In 1985 Grouleff Aviation became an Air Tractor dealer. Greg Grouleff, Sr. had pestered Leland Snow so much for a 400-gallon Air Tractor to sell, that they had to take the first one in 1986 for their spray business. When, in fact, they wanted the first AT-501. It turned out the AT-401 became one of the best piston ag aircraft Air Tractor ever built.
From that point, Grouleff Aviation upgraded their equipment with Air Tractors, through the AT-802 and now operate two AT-502Bs and two Robinson R44 Raven II helicopters.
Grouleff Aviation is a multi-generational operation. Al is still at the office along with sons Don and Greg. Greg manages the day to day office operations and since 2011 they have had the help of Greg Grouleff, Jr.
Greg, Jr. is on his sixth season of ag-flying. Starting off his career in the AT-502, Greg did his first two seasons strictly in the airplane. After a push from local growers and PCAs (Pest Control Advisor), Grouleff Aviation added a Robinson R44 Raven II to their fleet. In the fall of 2016, Grouleff Aviation added a second, brand new Robinson R44 Raven II. Greg, Jr. transitioned to the helicopter and has spent the last three seasons mostly flying the Robinson at night.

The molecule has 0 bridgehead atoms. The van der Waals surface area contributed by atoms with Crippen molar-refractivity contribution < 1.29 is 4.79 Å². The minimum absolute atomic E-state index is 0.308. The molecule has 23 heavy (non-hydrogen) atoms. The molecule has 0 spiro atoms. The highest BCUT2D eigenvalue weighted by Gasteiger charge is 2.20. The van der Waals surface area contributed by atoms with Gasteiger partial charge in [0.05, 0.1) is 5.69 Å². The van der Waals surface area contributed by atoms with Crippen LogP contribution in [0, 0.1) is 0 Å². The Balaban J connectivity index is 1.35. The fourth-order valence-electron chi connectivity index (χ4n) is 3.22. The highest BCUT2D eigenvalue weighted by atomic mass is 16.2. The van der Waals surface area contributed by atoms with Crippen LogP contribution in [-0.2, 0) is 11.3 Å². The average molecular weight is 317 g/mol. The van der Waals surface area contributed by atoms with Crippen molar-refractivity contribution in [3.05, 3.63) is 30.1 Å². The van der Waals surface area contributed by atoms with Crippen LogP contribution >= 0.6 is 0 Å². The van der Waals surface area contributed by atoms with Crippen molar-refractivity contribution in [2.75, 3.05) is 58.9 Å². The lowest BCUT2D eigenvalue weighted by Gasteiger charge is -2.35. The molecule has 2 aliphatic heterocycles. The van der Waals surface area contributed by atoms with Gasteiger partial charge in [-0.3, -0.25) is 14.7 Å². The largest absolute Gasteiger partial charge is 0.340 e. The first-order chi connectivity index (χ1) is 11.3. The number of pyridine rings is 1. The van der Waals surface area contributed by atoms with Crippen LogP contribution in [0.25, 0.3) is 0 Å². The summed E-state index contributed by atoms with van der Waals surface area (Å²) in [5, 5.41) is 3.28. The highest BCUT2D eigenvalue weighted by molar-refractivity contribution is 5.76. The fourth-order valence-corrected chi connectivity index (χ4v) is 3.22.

Night flying is not unique to the San Joaquin Valley, but a necessity. Matter of fact, night aerial application was thought to be pioneered in this location. George Willett is given credit for making the first night aerial application in 1947 in a Stearman he modified with two 450-watt lights mounted on the “N” strut. This caught the attention of Greg, Jr.’s granddad, Al, and soon enough most all applications were completed during the dusk-to-dawn period.
All Grouleff Aviation fleet have additional equipment (i.e. lights) to safely and effectively perform nighttime aerial applications. The AT-502s are uniquely setup for liquid and dry work, including sulfur dust. Grouleff Aviation applies about 500,000 lbs a year. The entire fleet of airplanes and helicopters have SATLOC Bantams with AutoCal flow control units.